SINGAPORE--A wide portfolio and efficient supply chain will make Hewlett-Packard's new converged infrastructure model a compelling proposition for enterprises, according to a company executive.
Adrian Jones, vice president and general manager for enterprise storage, servers and networking at HP Asia-Pacific and Japan, said in a media briefing Wednesday the latest development was in response to a changing market and the realization that HP could "do a better job driving home the [convergence] message than anyone else".
Citing a recent HP-sponsored study, Tokyo-based Jones noted that over 90 percent of senior executives believe business cycles will continue to be unpredictable over the next few years. In addition, about 80 percent indicated that innovation and flexibility were critical ingredients in their IT environment.
The study involved 587 senior and business and IT executives globally, of which over 200 were from the Asia-Pacific region.
Converged infrastructures, said Jones, were key to organizational flexibility and elasticity. Announced last week, HP's Converged Infrastructure Architecture refers to a suite of products and services, including enterprise datawarehousing offering Neoview Advantage, that aim to help manage IT sprawl within enterprises. The new focus succeeds the Adaptive Infrastructure branding that the company had used for a number of years, he added.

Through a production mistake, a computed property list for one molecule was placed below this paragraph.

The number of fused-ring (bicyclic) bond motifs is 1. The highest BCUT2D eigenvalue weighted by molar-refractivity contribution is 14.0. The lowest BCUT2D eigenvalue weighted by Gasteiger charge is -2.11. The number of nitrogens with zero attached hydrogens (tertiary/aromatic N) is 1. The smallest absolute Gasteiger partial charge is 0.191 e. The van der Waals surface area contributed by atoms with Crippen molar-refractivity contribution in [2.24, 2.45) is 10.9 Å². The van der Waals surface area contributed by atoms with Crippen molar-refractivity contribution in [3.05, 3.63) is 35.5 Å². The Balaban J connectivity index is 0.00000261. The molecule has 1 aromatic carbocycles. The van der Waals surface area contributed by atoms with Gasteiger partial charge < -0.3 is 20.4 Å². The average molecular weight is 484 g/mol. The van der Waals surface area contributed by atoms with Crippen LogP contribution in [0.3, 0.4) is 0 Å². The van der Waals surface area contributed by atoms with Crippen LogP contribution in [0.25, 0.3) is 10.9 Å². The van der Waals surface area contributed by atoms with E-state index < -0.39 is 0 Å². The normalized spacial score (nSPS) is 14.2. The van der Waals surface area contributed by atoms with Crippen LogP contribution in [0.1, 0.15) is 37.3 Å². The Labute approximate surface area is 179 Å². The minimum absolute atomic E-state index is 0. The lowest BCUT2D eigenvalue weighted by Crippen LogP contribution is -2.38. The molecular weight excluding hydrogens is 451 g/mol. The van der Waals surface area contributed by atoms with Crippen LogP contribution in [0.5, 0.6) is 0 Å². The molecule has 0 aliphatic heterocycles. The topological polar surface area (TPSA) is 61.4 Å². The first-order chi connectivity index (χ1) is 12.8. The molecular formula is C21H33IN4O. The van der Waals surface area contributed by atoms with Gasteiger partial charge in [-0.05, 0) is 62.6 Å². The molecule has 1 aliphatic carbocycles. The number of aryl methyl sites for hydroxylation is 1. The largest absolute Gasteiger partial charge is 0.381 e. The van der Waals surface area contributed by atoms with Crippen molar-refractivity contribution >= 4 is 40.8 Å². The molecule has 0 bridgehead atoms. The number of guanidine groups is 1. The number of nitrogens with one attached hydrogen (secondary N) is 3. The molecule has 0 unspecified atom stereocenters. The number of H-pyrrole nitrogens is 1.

Quoting IDC market estimates, Jones said the converged infrastructure market would be worth US$35 billion globally by 2012.
Serious player among hobbyists
The company's broad portfolio makes for a compelling proposition to customers in their quest to devote more of their IT budgets to technology innovation rather than upkeep, he said.
Because of its play in a variety of market segments including PCs, servers, storage and networking, HP has been able to gain supply chain efficiencies, he added. For instance, the company's PC and server lines share about 80 percent of common parts or industry-standard components. That proportion is much lower when taking into account storage and networking segments. However, the company is targeting to eventually have 80 percent to 100 percent standard components across its supply chain.
Dismissing the competition for being unable to generate HP's cost model for customers, Jones said HP "thought of [these competitors] more in the hobby market". In a reference to IBM, he noted that HP's biggest rival in this aspect "lost leverage overnight" when it sold off its PC business.
Jones added that HP had many competitors in the various market segments, but no single company could match its portfolio and supply chain. The company's new strategy, he pointed out, was a result of striving to meet dynamic customer needs and not to manage competition from the likes of Cisco Systems. The networking giant announced its Unified Computing System initiative earlier this year and last week--the same day HP unveiled its new converged tools and services--announced a joint venture with EMC and VMware to sell an integrated data center product.
"We have competitors in HP every day, it doesn't matter who it is," he said. "We don't change our strategy just because a competitor comes in."
"I think it's the other way round--everyone's main competitor is HP."